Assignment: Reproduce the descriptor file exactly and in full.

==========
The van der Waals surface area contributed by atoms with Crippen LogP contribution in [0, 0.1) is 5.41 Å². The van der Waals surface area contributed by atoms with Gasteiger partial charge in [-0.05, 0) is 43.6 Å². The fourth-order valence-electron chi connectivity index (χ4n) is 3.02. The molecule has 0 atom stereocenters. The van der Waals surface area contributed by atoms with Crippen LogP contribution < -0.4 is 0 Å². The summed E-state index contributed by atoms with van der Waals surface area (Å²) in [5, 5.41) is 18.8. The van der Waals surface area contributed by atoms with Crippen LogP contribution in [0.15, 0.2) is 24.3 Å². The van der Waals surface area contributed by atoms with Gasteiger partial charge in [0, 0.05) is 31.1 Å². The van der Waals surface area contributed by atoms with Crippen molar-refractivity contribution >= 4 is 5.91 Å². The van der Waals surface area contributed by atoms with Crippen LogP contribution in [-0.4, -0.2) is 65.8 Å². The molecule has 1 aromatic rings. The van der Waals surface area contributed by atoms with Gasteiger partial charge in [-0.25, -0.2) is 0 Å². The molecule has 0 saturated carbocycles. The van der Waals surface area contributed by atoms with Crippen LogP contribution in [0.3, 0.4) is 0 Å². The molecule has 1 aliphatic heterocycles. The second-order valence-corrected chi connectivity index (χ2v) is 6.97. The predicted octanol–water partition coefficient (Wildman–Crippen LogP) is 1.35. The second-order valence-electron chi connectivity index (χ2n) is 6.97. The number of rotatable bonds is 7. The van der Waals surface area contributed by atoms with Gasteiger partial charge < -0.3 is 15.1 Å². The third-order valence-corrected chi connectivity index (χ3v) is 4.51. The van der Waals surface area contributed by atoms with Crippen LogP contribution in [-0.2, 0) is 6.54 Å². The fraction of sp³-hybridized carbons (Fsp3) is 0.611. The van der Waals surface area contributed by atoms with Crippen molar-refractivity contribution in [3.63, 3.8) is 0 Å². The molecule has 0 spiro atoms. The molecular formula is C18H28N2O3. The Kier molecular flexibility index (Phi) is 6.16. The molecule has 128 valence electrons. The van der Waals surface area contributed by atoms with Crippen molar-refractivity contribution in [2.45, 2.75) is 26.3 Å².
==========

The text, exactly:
The van der Waals surface area contributed by atoms with Crippen LogP contribution in [0, 0.1) is 5.41 Å². The van der Waals surface area contributed by atoms with Gasteiger partial charge in [-0.05, 0) is 43.6 Å². The fourth-order valence-electron chi connectivity index (χ4n) is 3.02. The molecule has 0 atom stereocenters. The van der Waals surface area contributed by atoms with Crippen LogP contribution < -0.4 is 0 Å². The summed E-state index contributed by atoms with van der Waals surface area (Å²) in [5, 5.41) is 18.8. The van der Waals surface area contributed by atoms with Crippen LogP contribution in [0.15, 0.2) is 24.3 Å². The van der Waals surface area contributed by atoms with Gasteiger partial charge in [0, 0.05) is 31.1 Å². The van der Waals surface area contributed by atoms with Crippen molar-refractivity contribution >= 4 is 5.91 Å². The van der Waals surface area contributed by atoms with Crippen LogP contribution in [-0.4, -0.2) is 65.8 Å². The molecule has 1 aromatic rings. The van der Waals surface area contributed by atoms with Gasteiger partial charge in [-0.25, -0.2) is 0 Å². The molecule has 0 saturated carbocycles. The van der Waals surface area contributed by atoms with Crippen LogP contribution in [0.3, 0.4) is 0 Å². The molecule has 1 aliphatic heterocycles. The second-order valence-corrected chi connectivity index (χ2v) is 6.97. The predicted octanol–water partition coefficient (Wildman–Crippen LogP) is 1.35. The second-order valence-electron chi connectivity index (χ2n) is 6.97. The number of rotatable bonds is 7. The van der Waals surface area contributed by atoms with Gasteiger partial charge < -0.3 is 15.1 Å². The third-order valence-corrected chi connectivity index (χ3v) is 4.51. The van der Waals surface area contributed by atoms with Crippen LogP contribution in [-0.2, 0) is 6.54 Å². The fraction of sp³-hybridized carbons (Fsp3) is 0.611. The van der Waals surface area contributed by atoms with Crippen molar-refractivity contribution in [3.63, 3.8) is 0 Å². The molecule has 0 spiro atoms. The molecular formula is C18H28N2O3. The Kier molecular flexibility index (Phi) is 6.16. The molecule has 128 valence electrons. The van der Waals surface area contributed by atoms with Crippen molar-refractivity contribution in [2.45, 2.75) is 26.3 Å².